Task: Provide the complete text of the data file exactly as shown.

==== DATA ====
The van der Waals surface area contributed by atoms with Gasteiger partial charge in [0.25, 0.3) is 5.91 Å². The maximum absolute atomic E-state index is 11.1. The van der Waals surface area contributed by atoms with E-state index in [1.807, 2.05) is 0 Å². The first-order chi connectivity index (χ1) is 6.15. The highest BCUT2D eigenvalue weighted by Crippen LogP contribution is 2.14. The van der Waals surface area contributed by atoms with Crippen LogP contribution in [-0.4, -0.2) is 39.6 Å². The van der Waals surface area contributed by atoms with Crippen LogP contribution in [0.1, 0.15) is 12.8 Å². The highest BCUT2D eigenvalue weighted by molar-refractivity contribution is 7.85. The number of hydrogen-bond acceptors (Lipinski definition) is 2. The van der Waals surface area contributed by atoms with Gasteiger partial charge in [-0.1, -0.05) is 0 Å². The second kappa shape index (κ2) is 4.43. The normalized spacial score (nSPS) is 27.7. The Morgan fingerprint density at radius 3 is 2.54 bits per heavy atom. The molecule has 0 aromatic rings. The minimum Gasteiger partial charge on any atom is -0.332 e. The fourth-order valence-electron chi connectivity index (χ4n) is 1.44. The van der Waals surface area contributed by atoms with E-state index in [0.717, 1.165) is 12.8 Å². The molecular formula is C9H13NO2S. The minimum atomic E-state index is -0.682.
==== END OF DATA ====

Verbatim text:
The van der Waals surface area contributed by atoms with Gasteiger partial charge in [0.25, 0.3) is 5.91 Å². The maximum absolute atomic E-state index is 11.1. The van der Waals surface area contributed by atoms with E-state index in [1.807, 2.05) is 0 Å². The first-order chi connectivity index (χ1) is 6.15. The highest BCUT2D eigenvalue weighted by Crippen LogP contribution is 2.14. The van der Waals surface area contributed by atoms with Crippen LogP contribution in [-0.4, -0.2) is 39.6 Å². The van der Waals surface area contributed by atoms with Crippen LogP contribution in [0.1, 0.15) is 12.8 Å². The highest BCUT2D eigenvalue weighted by molar-refractivity contribution is 7.85. The number of hydrogen-bond acceptors (Lipinski definition) is 2. The van der Waals surface area contributed by atoms with Gasteiger partial charge in [-0.1, -0.05) is 0 Å². The second kappa shape index (κ2) is 4.43. The normalized spacial score (nSPS) is 27.7. The Morgan fingerprint density at radius 3 is 2.54 bits per heavy atom. The molecule has 0 aromatic rings. The minimum Gasteiger partial charge on any atom is -0.332 e. The fourth-order valence-electron chi connectivity index (χ4n) is 1.44. The van der Waals surface area contributed by atoms with E-state index in [0.717, 1.165) is 12.8 Å². The molecular formula is C9H13NO2S. The minimum atomic E-state index is -0.682.